I was going there to learn something new. So you just jump in.

Q: What do you tell young women about pursuing a career in technology?

A: For whatever reasons, women don’t get involved as much as men do in seeking out opportunity. And so what I like to tell women right now is: learn how to negotiate. Learn how to work with anybody. Put yourself first.

Don’t be afraid to speak up. Maybe you’re in a team with three male counterparts and everybody is in a meeting and they’re all vying for “take my idea.” Make sure you speak up and that everybody hears what you have to say.

Q: And what about younger girls?

A: We ask, “What can we provide to help you move on this pathway?” If it’s difficult or they’re having trouble and gets to be frustrating, they’ll go on a different path.

Usually they’ll say, “My friends don’t want to do this.”

That’s the point we lose young, creative women — the peer pressure. It’s a big force.

That’s why I tell them, “If you have a passion for it, don’t let anybody tell you not to pursue it. Just go for it.”

The passion is the most important part because that’s what sustains you over the hills and valleys over the years.

Learn more about the many technology and science camps at ASU this summer, the Secret Code of Business, and the First Lego League robotics camp for girls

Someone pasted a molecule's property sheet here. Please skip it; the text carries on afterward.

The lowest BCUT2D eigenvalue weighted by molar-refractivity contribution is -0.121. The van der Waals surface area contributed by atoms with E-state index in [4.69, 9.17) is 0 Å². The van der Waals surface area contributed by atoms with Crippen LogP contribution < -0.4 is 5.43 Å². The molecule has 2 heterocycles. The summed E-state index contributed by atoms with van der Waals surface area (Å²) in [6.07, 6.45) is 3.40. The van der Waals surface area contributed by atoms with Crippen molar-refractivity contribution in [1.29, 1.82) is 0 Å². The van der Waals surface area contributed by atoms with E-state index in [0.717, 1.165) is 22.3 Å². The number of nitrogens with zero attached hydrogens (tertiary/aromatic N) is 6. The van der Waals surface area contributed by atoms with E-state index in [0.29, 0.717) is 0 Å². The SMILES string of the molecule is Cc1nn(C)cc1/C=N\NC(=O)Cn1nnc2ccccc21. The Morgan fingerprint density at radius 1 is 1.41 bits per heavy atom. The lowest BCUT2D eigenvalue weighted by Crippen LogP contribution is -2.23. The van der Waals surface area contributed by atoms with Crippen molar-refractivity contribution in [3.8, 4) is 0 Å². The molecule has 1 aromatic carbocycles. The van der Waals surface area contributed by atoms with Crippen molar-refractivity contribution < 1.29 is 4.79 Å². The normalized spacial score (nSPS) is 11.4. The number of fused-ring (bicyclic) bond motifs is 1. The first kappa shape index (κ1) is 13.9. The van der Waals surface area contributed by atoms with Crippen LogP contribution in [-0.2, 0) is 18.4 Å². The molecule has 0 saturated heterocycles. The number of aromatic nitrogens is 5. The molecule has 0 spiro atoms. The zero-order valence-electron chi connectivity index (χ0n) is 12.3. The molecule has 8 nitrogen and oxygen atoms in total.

Top photo courtesy of Pixabay.com

Mary Beth Faller

reporter , ASU Now


Inspiring the next generation of female engineers at ASU

April 5, 2018

Girl power reached new heights when about 100 Girl Scouts from metro Phoenix raided Arizona State University’s Tempe campus for the annual Girl Scouts for Engineering Awareness and Retention Day on Saturday, March 24.

GEAR Day is an outreach initiative hosted by the university’s Society of Women Engineers. The event offers a glimpse of science and engineering through fun activities and demonstrations, such as building circuits and assembling machines. Participants, including Girl Scouts and students from local community schools, have the chance to explore new interests and see the impact of science and engineering on everyday life. Photo of three girls around a pink pool with foli boats. At GEAR Day, Girl Scout Juniors planned, designed and built boats made of aluminum foil with the help of members from ASU’s Society of Women Engineers. Photo by: Marco-Alexis Chaira/ASU Download Full Image